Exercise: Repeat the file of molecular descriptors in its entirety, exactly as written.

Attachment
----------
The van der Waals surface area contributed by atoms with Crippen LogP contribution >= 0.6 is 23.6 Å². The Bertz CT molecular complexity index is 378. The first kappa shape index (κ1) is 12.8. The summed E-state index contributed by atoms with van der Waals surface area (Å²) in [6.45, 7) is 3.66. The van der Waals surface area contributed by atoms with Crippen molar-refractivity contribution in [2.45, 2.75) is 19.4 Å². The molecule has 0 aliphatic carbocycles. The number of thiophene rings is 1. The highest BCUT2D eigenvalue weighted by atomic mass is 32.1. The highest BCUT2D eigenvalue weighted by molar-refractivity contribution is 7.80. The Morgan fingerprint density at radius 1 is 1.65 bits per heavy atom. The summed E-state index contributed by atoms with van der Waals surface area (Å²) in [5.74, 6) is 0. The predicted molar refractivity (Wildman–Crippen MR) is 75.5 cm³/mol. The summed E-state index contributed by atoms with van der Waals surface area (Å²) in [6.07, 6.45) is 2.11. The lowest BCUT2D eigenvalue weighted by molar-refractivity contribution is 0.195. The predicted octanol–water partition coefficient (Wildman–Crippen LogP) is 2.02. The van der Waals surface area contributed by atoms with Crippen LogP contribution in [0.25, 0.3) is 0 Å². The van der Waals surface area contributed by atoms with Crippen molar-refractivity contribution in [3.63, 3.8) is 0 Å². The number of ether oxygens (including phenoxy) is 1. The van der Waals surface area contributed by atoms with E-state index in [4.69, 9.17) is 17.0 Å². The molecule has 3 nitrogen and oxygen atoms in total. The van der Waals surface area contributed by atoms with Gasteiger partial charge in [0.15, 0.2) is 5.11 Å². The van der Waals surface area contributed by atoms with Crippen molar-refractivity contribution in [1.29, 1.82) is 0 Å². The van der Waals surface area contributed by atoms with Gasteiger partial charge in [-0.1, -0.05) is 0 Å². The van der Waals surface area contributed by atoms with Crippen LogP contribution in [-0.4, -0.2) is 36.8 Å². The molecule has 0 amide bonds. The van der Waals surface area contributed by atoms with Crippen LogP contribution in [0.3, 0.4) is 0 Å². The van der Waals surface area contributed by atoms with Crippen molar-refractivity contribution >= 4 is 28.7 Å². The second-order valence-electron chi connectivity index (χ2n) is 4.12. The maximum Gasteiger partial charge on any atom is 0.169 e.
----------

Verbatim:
The van der Waals surface area contributed by atoms with Crippen LogP contribution >= 0.6 is 23.6 Å². The Bertz CT molecular complexity index is 378. The first kappa shape index (κ1) is 12.8. The summed E-state index contributed by atoms with van der Waals surface area (Å²) in [6.45, 7) is 3.66. The van der Waals surface area contributed by atoms with Crippen molar-refractivity contribution in [2.45, 2.75) is 19.4 Å². The molecule has 0 aliphatic carbocycles. The number of thiophene rings is 1. The highest BCUT2D eigenvalue weighted by atomic mass is 32.1. The highest BCUT2D eigenvalue weighted by molar-refractivity contribution is 7.80. The Morgan fingerprint density at radius 1 is 1.65 bits per heavy atom. The summed E-state index contributed by atoms with van der Waals surface area (Å²) in [5.74, 6) is 0. The predicted molar refractivity (Wildman–Crippen MR) is 75.5 cm³/mol. The summed E-state index contributed by atoms with van der Waals surface area (Å²) in [6.07, 6.45) is 2.11. The lowest BCUT2D eigenvalue weighted by molar-refractivity contribution is 0.195. The predicted octanol–water partition coefficient (Wildman–Crippen LogP) is 2.02. The van der Waals surface area contributed by atoms with Crippen LogP contribution in [0.25, 0.3) is 0 Å². The van der Waals surface area contributed by atoms with Crippen molar-refractivity contribution in [3.63, 3.8) is 0 Å². The number of ether oxygens (including phenoxy) is 1. The van der Waals surface area contributed by atoms with E-state index in [4.69, 9.17) is 17.0 Å². The molecule has 3 nitrogen and oxygen atoms in total. The van der Waals surface area contributed by atoms with Gasteiger partial charge in [0.15, 0.2) is 5.11 Å². The van der Waals surface area contributed by atoms with Crippen molar-refractivity contribution in [1.29, 1.82) is 0 Å². The van der Waals surface area contributed by atoms with Gasteiger partial charge in [-0.1, -0.05) is 0 Å². The van der Waals surface area contributed by atoms with Crippen LogP contribution in [-0.4, -0.2) is 36.8 Å². The molecule has 0 amide bonds. The van der Waals surface area contributed by atoms with Crippen LogP contribution in [0.3, 0.4) is 0 Å². The van der Waals surface area contributed by atoms with Crippen molar-refractivity contribution >= 4 is 28.7 Å². The second-order valence-electron chi connectivity index (χ2n) is 4.12. The maximum Gasteiger partial charge on any atom is 0.169 e.